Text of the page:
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On The Eve Of World Aids Day South Africa Struggles With New Cases

posted 29 Nov 2013, 08:17 by Mpelembe   [ updated 29 Nov 2013, 08:18 ]

South African National AIDS Council (SANAC) says the fight against new cases is a losing battle, and despite antiretroviral treatment, new infections remain high.

GARANKUWA, SOUTH AFRICA  (REUTERS) -  With about six million people infected with the HIV virus - more than 10 percent of the country's population - South Africa carries the world's heaviest HIV/AIDS caseload. But it also has one of the world's largest treatment programmes.

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Ahead of World Aids Day on Sunday (November 1) the head of South African National AIDS Council (SANAC), the highest body that advises the government on all HIV and tuberculosis related policies, programmes and interventions, says that much more needs to be done to prevent new infections.

Dr Fareed Addullah told Reuters the country grapples with social issues like poverty and alcohol abuse which are major factors in the continues spread of the disease.

"We have many kind of causes of such a high rate of HIV and these have to do with poverty, they have to do with migrant labour system, they have to do with extremes of gender inequality and gender based violence that we have in this country. We also have lots of alcohol use and abuse, and we have a breakdown of families. So in a place like ours which struggled under colonialism and apartheid for 300 years, you introduce such a powerful virus its spreads a lot," he said.

According to SANAC gender violence has also been a major cause of spreading the disease, as women in townships are raped because of their sexual orientation. Fareed said that the challenge in curbing new infections is to change people's behaviour.

"When it comes to behaviour change we really need to do much more, and there's been a lot of work done on media, communications, a lot of work in communities, thousands of NGO's are doing programs but we are not really having the impact that we should be having and we need to do much more. So we a long road to travel still when it comes to preventing new infections," Fareed added.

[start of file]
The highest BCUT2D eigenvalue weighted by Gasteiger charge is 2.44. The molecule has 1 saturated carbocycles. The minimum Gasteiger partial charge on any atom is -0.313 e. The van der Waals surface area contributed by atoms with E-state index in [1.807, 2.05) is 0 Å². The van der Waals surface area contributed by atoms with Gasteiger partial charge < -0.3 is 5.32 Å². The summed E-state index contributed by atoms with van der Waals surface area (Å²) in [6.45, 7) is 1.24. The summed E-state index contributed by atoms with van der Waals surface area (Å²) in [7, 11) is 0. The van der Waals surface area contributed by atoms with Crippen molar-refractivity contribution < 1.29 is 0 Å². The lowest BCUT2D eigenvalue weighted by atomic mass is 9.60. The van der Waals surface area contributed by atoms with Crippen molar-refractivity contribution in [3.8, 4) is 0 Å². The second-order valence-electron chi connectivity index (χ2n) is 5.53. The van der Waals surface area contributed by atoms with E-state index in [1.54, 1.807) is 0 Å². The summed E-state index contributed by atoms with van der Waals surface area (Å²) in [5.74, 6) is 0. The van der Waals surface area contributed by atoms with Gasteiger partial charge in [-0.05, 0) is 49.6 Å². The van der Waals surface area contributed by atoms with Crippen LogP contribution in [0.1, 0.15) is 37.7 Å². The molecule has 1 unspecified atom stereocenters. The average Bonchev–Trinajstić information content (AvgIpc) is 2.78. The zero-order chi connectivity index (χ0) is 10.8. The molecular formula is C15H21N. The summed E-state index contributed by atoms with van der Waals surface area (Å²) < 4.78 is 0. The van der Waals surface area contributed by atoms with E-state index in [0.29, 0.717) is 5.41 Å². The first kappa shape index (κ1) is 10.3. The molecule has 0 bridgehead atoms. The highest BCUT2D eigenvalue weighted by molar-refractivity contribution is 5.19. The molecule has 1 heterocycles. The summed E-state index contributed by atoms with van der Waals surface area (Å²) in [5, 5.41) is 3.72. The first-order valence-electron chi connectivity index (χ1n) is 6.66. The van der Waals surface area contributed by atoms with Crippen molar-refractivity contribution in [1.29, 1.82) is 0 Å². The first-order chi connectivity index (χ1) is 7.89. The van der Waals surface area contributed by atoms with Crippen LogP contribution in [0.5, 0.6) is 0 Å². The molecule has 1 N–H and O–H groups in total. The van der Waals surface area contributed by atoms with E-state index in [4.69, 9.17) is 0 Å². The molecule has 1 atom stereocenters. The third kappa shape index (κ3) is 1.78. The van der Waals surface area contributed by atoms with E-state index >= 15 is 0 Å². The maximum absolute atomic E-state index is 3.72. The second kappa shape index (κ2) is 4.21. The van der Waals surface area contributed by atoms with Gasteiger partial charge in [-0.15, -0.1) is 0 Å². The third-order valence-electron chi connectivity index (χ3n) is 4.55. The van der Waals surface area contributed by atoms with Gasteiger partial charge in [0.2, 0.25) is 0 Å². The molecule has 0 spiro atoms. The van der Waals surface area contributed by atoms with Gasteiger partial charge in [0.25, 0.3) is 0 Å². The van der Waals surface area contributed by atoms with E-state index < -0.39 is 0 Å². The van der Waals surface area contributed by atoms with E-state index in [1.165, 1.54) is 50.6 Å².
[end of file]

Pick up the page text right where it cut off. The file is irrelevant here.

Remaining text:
Human Rights Watch has recently released a video which explores the work of the award-winning South African photographer and activist Zanele Muholi to mark a campaign against gender violence.

The video is dedicated to the memory of 26-year old Duduzile Zozo, a lesbian who was brutally raped and murdered in June, in Thokoza, outside Johannesburg to highlight the plight of lesbians living in townships.

This year, the government has bolstered its massive HIV testing programme to try to reach zero infections and to end discrimination against HIV/Aids.

South Africa has made strides in addressing HIV and Aids in the country, introducing a single dose antiretroviral (ARV) pill, which reduces the need for HIV positive patients to take multiple pills each day, considered expensive and unsustainable.

The single dose anti-AIDs drug , known as Atroiza is a three-in-one combination ARV, aimed at simplifying the treatment regime for people living with the HIV virus in the country. It is also cheaper and expected to cost the government $10 a patient per month, down from $43.

Over two million people are receiving ARV treatment in South Africa. But according to the Treatment Action Campaign the rate of new infections remain high at around 1,000 new infections per day.

Although HIV treatment now is available at public facilities, this was not the case a few years ago, an AIDS activist says.

"What you now see is that the epidemic instead of continuing to go up its plateauing, and the two reasons there is plateauing, the one reason is people like myself - I'm HIV, I have HIV but there's no HIV in my viral load in my blood or in my semen, so all the people on treatment are not passing on the virus, so that's reduced the amount of virus in the community. So that's a major major victory and on the other hand the tragic part is that we still have about 200,000 deaths of AIDS a year, which we didn't need to have had if we started earlier," said Zackie Achmat, co-founder of the Treatment Action Campaign who took the fight for affordable and accessible antiretroviral drugs to governments and big pharmaceuticals.

21 Icons South Africa, a television series that celebrates iconic South Africans who have inspired people around the world with exceptional achievements is dedicating an episode to Achmat ahead of World Aids Day.

Achmat says new technology will help in the fight against HIV and AIDS.

"I'm fairly confident that the epidemic is coming under control globally, and I also believe that the advances in medicine through nanotechnology and so on is putting up to a road to a cure and I'm not so sure about the vaccine still but definitely there's serious possibilities for a cure," he told Reuters.

The number of South Africans receiving free ARV treatment had increased from 923,000 to 2.1-million people, while the number of facilities offering ARV drugs had climbed from 490 to 3540 countrywide.

This year South Africa will again commemorate World Aids Day under the global theme of "Zero New HIV infection, Zero Discrimination, and Zero Aids related deaths". The theme, announced in 2011, will continue until 2015.